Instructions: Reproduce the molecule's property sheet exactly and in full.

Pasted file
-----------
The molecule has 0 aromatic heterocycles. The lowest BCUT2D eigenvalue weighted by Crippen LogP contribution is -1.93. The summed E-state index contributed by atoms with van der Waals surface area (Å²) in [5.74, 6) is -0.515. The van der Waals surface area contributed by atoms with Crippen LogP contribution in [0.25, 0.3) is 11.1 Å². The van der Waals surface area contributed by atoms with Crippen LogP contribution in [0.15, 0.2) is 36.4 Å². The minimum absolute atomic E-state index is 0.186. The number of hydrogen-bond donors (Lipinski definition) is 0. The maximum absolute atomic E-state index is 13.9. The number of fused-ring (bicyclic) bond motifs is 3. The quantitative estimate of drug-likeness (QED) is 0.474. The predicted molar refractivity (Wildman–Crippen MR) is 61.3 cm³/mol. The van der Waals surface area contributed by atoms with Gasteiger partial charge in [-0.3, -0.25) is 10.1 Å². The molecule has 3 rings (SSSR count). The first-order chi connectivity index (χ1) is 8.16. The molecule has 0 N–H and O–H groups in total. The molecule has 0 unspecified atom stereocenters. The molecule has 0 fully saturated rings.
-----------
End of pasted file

The molecule has 0 aromatic heterocycles. The lowest BCUT2D eigenvalue weighted by Crippen LogP contribution is -1.93. The summed E-state index contributed by atoms with van der Waals surface area (Å²) in [5.74, 6) is -0.515. The van der Waals surface area contributed by atoms with Crippen LogP contribution in [0.25, 0.3) is 11.1 Å². The van der Waals surface area contributed by atoms with Crippen LogP contribution in [0.15, 0.2) is 36.4 Å². The minimum absolute atomic E-state index is 0.186. The number of hydrogen-bond donors (Lipinski definition) is 0. The maximum absolute atomic E-state index is 13.9. The number of fused-ring (bicyclic) bond motifs is 3. The quantitative estimate of drug-likeness (QED) is 0.474. The predicted molar refractivity (Wildman–Crippen MR) is 61.3 cm³/mol. The van der Waals surface area contributed by atoms with Gasteiger partial charge in [-0.3, -0.25) is 10.1 Å². The molecule has 3 rings (SSSR count). The first-order chi connectivity index (χ1) is 8.16. The molecule has 0 N–H and O–H groups in total. The molecule has 0 unspecified atom stereocenters. The molecule has 0 fully saturated rings.